My last post here talked about Top-Down Design – a big selling point for some CAD software – actually turning out to be a best-practice nightmare. And it is. Besides that, it’s kind of a philosophical brain-bender, but we’ll get to that a little later.
First, I want to say that top-down design really is necessary. You must be able to design say an automobile by starting with the overall idea of the automobile itself. The invention of the automobile evolved from the wheel up, but the design starts from the finished idea and branches down into individual details. Invention evolves and can be chaotic, but design is a very organized endeavor, and must proceed from the general to the specific.
Your CAD system has to be able to handle this sort of design philosophy. The software has to have a way to allow you to start with a general idea, and make it more and more detailed. In the last post, though, it’s clear that many users have a hard time making the currently popular history-based modeler perform this task the way it is billed to fill it when working a design project from the top down.
We need to agree first that this is a real problem. My years as a CAD implementation consultant convinced me that at the very least, getting in-context methods to work correctly in a history-only modeler is tricky. You have to filter all of your ideas through the in-context filter before you go ahead and do it, because if you do something wrong, like use “undo” in an in-context place where it doesn’t work, or use configurations (family of parts/assemblies), or assembly features, or renaming, or even using a different instance (occurrence) of a particular part or subassembly, you could mess up the whole thing. And this kind of information can only be stored in the short term memories of the people doing the modeling work. There is no way to document this kind of knowledge. This is why people remove all of that intelligence at the end of the project. The next time someone gets around to working on this assembly, they aren’t going to remember all of the secret information that you need to know to make the design intent in this particular design work the way it was intended.
I realize it sounds stupid, but it’s true. The most popular CAD software relies 100% on the users memory for the effective use of in-context design
So your design intent is only good for as long as you can remember it, unaided. Does that sound right? You pay thousands or tens of thousands for sophisticated CAD software, and you still have to rely on your memory??? Yeah, I realize it sounds stupid, but it’s true. The most popular CAD software, top-down design relies entirely on the users memory.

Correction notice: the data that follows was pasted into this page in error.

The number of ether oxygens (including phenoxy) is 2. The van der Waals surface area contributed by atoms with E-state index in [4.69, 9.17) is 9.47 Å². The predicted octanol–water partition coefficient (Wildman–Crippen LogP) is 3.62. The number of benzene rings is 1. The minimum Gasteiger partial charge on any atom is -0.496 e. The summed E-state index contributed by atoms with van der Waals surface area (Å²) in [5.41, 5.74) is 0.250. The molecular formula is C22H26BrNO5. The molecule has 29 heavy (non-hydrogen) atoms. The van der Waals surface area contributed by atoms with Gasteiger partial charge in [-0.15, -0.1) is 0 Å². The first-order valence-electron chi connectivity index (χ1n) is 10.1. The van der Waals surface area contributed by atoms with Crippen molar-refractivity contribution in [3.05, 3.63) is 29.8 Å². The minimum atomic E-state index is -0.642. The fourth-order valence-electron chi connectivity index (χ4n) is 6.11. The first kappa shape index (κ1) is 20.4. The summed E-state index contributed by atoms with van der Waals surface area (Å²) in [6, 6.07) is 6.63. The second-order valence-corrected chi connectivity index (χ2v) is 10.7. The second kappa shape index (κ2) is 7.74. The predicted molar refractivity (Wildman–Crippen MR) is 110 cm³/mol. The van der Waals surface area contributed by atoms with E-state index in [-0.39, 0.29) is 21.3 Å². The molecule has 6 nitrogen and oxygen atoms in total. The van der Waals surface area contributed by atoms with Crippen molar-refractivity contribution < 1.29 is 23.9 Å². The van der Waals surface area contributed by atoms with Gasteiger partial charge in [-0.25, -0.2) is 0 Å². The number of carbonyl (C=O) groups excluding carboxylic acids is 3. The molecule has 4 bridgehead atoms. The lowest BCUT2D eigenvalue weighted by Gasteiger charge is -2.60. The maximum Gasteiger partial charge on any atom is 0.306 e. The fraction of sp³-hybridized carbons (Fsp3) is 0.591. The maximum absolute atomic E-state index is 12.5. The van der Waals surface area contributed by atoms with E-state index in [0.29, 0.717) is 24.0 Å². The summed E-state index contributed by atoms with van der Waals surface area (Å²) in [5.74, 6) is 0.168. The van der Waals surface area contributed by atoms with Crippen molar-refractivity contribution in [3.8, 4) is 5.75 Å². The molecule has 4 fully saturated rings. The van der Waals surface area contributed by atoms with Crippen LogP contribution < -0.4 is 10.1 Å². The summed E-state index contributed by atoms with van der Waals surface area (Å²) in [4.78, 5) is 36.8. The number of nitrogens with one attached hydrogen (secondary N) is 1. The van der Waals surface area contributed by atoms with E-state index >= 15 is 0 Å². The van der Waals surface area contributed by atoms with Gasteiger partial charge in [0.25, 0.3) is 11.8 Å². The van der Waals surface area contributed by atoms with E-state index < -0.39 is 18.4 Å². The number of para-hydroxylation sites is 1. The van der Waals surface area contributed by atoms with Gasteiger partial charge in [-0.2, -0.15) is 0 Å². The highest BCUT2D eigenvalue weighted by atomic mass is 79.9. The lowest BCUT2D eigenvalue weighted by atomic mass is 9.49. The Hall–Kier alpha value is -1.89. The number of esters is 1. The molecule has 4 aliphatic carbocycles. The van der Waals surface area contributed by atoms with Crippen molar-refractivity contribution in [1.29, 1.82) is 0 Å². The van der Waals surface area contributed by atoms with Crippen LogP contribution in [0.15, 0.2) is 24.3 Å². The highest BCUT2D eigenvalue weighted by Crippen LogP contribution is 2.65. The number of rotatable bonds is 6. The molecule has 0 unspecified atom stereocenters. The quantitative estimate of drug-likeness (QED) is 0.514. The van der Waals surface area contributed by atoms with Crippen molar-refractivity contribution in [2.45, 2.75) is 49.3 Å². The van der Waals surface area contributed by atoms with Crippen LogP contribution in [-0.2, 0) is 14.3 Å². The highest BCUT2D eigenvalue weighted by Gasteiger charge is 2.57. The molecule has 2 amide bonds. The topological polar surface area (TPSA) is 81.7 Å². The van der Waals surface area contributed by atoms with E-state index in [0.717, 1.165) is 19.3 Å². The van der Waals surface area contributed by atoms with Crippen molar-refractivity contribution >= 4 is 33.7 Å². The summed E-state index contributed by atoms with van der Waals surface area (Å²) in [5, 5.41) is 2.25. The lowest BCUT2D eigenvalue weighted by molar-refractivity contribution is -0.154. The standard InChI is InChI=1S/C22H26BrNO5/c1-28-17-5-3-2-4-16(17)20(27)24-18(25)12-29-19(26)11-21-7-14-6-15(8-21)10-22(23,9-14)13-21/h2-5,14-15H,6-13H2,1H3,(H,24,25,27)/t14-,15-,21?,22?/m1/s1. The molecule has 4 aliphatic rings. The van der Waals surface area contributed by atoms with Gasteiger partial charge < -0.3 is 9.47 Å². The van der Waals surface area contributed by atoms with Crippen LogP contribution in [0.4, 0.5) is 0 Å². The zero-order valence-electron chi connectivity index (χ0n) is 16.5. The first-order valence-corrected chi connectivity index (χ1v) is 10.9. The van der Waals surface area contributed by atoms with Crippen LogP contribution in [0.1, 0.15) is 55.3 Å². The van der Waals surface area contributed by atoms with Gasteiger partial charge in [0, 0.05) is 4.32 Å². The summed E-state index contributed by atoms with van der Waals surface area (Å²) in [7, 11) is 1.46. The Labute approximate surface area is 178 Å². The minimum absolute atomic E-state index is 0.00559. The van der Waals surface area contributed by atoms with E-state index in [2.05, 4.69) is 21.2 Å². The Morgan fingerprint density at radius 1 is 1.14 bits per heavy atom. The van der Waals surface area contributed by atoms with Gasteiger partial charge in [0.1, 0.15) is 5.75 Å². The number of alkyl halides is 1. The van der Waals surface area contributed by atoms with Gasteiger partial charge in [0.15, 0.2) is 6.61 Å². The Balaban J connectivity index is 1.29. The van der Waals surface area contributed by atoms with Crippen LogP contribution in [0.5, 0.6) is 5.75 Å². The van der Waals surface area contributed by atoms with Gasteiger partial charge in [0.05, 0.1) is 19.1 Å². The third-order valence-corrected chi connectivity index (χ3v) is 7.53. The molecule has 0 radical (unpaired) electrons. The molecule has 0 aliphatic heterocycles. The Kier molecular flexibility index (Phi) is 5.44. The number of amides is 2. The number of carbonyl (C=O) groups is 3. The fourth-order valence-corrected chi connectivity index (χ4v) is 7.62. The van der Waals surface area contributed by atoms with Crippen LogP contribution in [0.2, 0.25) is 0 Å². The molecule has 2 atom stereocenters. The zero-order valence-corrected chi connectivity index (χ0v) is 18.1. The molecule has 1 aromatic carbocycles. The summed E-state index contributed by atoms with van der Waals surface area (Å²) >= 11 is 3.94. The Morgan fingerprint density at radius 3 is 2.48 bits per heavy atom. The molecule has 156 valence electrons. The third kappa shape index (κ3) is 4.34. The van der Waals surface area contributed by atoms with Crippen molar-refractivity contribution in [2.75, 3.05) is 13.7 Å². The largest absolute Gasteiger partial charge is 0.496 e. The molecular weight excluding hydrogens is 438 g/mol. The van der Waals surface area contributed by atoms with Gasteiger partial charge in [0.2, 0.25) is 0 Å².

Realize as well, that not only does it rely on your memory, but it also only allows you to do things one way. Once you have set up the assembly to change in a specific way to changes, what happens when you need to make a change that doesn’t fit that method? Well, I’ve been there a lot. It’s painful. You have to make a decision. You either have to do a giant workaround to get the non-compliant change to work, or you change the way your assembly reacts to change, which is essentially like rewriting a program when you change what you want the program to do. Or you can nix the design automation altogether, and just make all changes manually. And doesn’t that sound fun?
But there’s another way of working. Imagine that software existed that would allow you to make changes in the assembly and would allow you to make up your mind at the time of the change what sorts of relationships you wanted to use. And then those relationships were immediately forgotten, and you could make another contradictory change involving different relationships without the need to break, delete, or ignore anything you did in the first change.
This software has been around for several years at this point, and it’s a name you know. For some reason, we’ve been keeping some of the more exciting functions of the software our own little secret: Synchronous Technology allows us to work with Synchronous Assemblies, which in turn brings some of the excitement of flexible design intent to in-context assemblies. It is far simpler than managing those “->” relationships and features, or those hidden links in the assembly document, or all of those inscrutable rules that you have to have an expert explain to you about feature order, and assembly features, and time-driven stuff versus things that aren’t time-driven in the assembly…. aaaarrrrggggghhhh!!!!!!!!!!!!!!!!
All of that brain-bending stuff just disappears with Synchronous Assemblies. Next time I’m here, I’ll bring a simple example to demonstrate.